Misinformation, Disinformation

12 April 2024

Hello! This week on Ask a Teacher, we answer a question from a reader in South Korea.


Hello, dear my teacher.

I'm Lim from South Korea.

This year 2024, there are many news reports about elections all over the world. I see the word ‘fake news' in many articles, but I can't tell the difference between ‘disinformation' and ‘misinformation.' Could you explain exactly the difference showing different example expressions?

I always thank you.

Gyeonggyun Lim


Thank you for writing, Lim. This is a very good question.

Mis- and dis- are both common prefixes in English. Prefixes are letters we add to the beginning of a word. Each prefix has a meaning. Adding a prefix to a word makes a new word with a new meaning.

Let's start with mis- and misinformation.

Mis- means "bad" or "wrong." For example, add mis- to adventure and we get the new word misadventure. A misadventure is an unlucky event or a bad adventure or experience.

So, misinformation means "wrong or bad information." Misinformation often comes from someone misunderstanding something.

We often use misinformation with the phrase "a lot of."

For example:

There is a lot of misinformation on the internet.

Next let's look at disinformation. Dis- means "not" or "none." For example, if we add dis- to agree, the new word disagree means to "not agree."

It might seem like disinformation just means "not information." But its meaning is more complex than that. Disinformation means false information that is spread on purpose. A person, group, or government can spread disinformation. Their goal is to hide the truth or trick people.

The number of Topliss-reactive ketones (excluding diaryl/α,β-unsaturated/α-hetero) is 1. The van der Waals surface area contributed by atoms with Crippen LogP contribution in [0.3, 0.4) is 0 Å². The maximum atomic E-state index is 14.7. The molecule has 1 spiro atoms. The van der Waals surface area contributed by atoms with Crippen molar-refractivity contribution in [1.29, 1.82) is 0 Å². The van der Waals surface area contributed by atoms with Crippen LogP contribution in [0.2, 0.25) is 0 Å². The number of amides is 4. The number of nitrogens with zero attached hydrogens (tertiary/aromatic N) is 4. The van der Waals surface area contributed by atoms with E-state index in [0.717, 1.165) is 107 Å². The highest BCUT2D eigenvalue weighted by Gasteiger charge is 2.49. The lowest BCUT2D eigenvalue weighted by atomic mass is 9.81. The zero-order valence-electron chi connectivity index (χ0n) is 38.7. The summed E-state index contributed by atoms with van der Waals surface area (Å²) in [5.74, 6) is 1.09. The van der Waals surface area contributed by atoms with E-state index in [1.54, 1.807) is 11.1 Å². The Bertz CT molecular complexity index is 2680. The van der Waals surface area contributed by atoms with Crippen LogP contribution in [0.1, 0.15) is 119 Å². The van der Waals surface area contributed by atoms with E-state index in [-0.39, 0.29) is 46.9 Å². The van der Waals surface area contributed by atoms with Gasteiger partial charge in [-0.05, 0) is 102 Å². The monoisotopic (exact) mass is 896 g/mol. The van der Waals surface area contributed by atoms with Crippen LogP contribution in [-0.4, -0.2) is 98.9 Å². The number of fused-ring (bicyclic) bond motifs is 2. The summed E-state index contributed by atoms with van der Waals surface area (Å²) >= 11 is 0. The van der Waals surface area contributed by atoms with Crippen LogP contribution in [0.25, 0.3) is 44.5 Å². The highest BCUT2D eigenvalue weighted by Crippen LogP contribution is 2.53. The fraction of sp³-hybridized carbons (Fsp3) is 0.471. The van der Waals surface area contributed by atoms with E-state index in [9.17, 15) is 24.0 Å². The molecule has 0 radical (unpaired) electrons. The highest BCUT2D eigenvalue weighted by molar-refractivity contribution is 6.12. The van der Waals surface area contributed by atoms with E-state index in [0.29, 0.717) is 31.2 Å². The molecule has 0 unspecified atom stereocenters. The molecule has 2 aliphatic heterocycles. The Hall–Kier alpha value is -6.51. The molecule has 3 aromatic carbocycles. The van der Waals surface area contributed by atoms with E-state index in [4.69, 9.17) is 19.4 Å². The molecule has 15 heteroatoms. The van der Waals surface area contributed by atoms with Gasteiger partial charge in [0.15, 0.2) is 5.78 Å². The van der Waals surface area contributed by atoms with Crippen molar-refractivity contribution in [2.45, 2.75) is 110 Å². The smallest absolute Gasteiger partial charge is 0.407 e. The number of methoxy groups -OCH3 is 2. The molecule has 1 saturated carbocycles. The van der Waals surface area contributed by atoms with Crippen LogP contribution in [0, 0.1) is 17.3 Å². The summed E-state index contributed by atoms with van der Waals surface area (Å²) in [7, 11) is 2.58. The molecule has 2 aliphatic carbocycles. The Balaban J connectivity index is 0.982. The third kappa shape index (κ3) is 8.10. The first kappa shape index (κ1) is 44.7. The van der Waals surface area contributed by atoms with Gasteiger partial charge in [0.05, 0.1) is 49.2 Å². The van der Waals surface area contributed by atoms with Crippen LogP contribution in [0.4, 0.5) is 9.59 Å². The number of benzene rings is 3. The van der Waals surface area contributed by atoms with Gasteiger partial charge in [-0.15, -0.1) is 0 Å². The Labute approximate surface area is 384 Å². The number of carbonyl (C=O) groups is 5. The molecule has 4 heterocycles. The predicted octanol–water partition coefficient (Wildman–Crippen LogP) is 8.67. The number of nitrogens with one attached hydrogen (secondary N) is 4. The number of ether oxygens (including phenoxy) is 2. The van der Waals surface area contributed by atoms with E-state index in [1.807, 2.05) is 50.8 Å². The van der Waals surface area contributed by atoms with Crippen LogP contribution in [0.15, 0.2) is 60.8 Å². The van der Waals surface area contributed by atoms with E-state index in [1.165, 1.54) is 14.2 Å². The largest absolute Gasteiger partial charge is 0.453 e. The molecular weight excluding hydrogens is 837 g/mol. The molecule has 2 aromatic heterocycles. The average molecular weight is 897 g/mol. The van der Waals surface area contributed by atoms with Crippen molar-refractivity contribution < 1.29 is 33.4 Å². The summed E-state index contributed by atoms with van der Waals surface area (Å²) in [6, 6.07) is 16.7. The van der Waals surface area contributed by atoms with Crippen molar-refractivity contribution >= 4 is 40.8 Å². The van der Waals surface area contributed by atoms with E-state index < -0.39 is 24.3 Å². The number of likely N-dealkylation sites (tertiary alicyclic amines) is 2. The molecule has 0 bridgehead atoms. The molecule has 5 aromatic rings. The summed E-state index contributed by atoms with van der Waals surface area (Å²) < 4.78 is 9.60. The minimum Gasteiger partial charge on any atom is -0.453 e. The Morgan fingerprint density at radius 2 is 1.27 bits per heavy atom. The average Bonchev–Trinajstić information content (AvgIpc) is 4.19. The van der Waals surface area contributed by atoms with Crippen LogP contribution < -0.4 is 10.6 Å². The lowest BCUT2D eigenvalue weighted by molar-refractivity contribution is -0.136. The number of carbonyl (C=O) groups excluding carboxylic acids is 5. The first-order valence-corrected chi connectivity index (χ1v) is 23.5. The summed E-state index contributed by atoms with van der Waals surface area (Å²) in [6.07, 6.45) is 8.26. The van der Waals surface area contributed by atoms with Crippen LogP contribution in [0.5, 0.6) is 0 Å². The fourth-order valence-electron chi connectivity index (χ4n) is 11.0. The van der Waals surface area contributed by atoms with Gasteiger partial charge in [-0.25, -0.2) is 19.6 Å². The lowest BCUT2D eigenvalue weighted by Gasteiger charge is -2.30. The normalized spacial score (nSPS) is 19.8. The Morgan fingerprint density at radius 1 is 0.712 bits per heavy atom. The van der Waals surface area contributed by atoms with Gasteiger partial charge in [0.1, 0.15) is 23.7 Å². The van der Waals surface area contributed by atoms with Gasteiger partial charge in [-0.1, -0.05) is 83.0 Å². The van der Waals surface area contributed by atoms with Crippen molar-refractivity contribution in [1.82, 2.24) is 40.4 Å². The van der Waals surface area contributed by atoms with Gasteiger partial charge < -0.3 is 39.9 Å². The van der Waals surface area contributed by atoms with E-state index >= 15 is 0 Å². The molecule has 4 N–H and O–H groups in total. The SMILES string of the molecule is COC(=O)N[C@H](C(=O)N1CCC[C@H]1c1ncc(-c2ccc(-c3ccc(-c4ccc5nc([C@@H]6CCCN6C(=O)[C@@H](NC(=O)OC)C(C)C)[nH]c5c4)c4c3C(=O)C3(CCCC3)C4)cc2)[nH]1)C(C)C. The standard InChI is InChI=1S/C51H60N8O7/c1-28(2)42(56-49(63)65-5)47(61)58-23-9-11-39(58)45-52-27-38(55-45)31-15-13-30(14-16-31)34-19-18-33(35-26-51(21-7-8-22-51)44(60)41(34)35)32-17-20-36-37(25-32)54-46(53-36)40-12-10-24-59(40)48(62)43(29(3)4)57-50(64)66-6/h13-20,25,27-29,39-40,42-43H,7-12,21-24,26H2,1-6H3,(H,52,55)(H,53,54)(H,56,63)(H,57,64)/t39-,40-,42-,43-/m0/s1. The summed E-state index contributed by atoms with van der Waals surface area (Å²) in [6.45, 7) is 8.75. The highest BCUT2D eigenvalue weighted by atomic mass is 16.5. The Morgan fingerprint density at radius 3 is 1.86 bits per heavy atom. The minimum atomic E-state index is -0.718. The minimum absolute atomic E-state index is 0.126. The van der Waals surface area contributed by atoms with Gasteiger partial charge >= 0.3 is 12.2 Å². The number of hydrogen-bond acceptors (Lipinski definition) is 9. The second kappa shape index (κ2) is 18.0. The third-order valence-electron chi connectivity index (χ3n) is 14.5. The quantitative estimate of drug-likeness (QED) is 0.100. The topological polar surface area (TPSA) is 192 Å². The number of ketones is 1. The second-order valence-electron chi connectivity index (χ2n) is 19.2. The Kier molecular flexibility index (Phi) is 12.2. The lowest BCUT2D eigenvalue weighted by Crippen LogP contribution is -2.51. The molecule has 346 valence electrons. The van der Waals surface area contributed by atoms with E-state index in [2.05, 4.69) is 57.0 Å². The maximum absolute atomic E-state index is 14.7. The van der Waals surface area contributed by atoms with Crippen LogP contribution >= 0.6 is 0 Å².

We often use disinformation with the word campaign. For example:

I hope the disinformation campaign does not work.

Someone who spreads disinformation knows that the information is untrue. But when misinformation spreads, it is generally not done to deceive, or trick, people.

We often use both misinformation and disinformation with the word spread. Note that "spread" can be a verb or a noun.

For example,

The internet spreads a lot of misinformation.

The government should stop the spread of disinformation.

We hope this explanation has helped you, Lim.

Do you have a question about American English? Send us an email at learningenglish@voanews.com.

And that's Ask a Teacher.

I'm Gena Bennett.

Gena Bennett wrote this lesson for VOA Learning English.